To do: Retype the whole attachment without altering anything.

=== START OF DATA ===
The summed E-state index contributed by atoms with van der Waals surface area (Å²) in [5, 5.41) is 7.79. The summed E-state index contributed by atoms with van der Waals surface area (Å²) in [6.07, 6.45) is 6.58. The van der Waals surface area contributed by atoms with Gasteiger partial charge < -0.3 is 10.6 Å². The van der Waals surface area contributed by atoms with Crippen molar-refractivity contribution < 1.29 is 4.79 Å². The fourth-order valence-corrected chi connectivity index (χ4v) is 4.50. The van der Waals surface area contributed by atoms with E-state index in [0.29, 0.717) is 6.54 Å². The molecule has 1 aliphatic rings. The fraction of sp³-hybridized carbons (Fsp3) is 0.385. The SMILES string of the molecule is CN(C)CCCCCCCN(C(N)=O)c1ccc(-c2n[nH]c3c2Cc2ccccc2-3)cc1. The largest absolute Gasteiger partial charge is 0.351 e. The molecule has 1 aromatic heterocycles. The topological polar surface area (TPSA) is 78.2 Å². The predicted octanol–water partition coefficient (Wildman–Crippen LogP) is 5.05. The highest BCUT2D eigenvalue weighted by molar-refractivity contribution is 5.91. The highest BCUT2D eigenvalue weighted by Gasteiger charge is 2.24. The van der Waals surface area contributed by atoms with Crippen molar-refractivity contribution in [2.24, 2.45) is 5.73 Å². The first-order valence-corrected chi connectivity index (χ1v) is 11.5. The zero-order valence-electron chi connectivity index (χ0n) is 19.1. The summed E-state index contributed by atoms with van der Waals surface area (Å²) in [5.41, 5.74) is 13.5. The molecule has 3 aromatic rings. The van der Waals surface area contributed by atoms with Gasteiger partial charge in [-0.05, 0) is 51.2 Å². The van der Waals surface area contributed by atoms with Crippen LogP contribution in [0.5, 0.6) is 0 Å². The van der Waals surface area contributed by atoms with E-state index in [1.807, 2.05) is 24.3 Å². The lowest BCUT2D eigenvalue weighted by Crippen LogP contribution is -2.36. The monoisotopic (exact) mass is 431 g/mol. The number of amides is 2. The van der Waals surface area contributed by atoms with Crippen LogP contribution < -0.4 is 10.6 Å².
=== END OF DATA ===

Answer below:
The summed E-state index contributed by atoms with van der Waals surface area (Å²) in [5, 5.41) is 7.79. The summed E-state index contributed by atoms with van der Waals surface area (Å²) in [6.07, 6.45) is 6.58. The van der Waals surface area contributed by atoms with Gasteiger partial charge < -0.3 is 10.6 Å². The van der Waals surface area contributed by atoms with Crippen molar-refractivity contribution < 1.29 is 4.79 Å². The fourth-order valence-corrected chi connectivity index (χ4v) is 4.50. The van der Waals surface area contributed by atoms with E-state index in [0.29, 0.717) is 6.54 Å². The molecule has 1 aliphatic rings. The fraction of sp³-hybridized carbons (Fsp3) is 0.385. The SMILES string of the molecule is CN(C)CCCCCCCN(C(N)=O)c1ccc(-c2n[nH]c3c2Cc2ccccc2-3)cc1. The largest absolute Gasteiger partial charge is 0.351 e. The molecule has 1 aromatic heterocycles. The topological polar surface area (TPSA) is 78.2 Å². The predicted octanol–water partition coefficient (Wildman–Crippen LogP) is 5.05. The highest BCUT2D eigenvalue weighted by molar-refractivity contribution is 5.91. The highest BCUT2D eigenvalue weighted by Gasteiger charge is 2.24. The van der Waals surface area contributed by atoms with Crippen molar-refractivity contribution in [2.24, 2.45) is 5.73 Å². The first-order valence-corrected chi connectivity index (χ1v) is 11.5. The zero-order valence-electron chi connectivity index (χ0n) is 19.1. The summed E-state index contributed by atoms with van der Waals surface area (Å²) in [5.41, 5.74) is 13.5. The molecule has 3 aromatic rings. The van der Waals surface area contributed by atoms with Gasteiger partial charge in [-0.05, 0) is 51.2 Å². The van der Waals surface area contributed by atoms with Crippen LogP contribution in [0.5, 0.6) is 0 Å². The van der Waals surface area contributed by atoms with E-state index in [1.807, 2.05) is 24.3 Å². The lowest BCUT2D eigenvalue weighted by Crippen LogP contribution is -2.36. The monoisotopic (exact) mass is 431 g/mol. The number of amides is 2. The van der Waals surface area contributed by atoms with Crippen LogP contribution < -0.4 is 10.6 Å².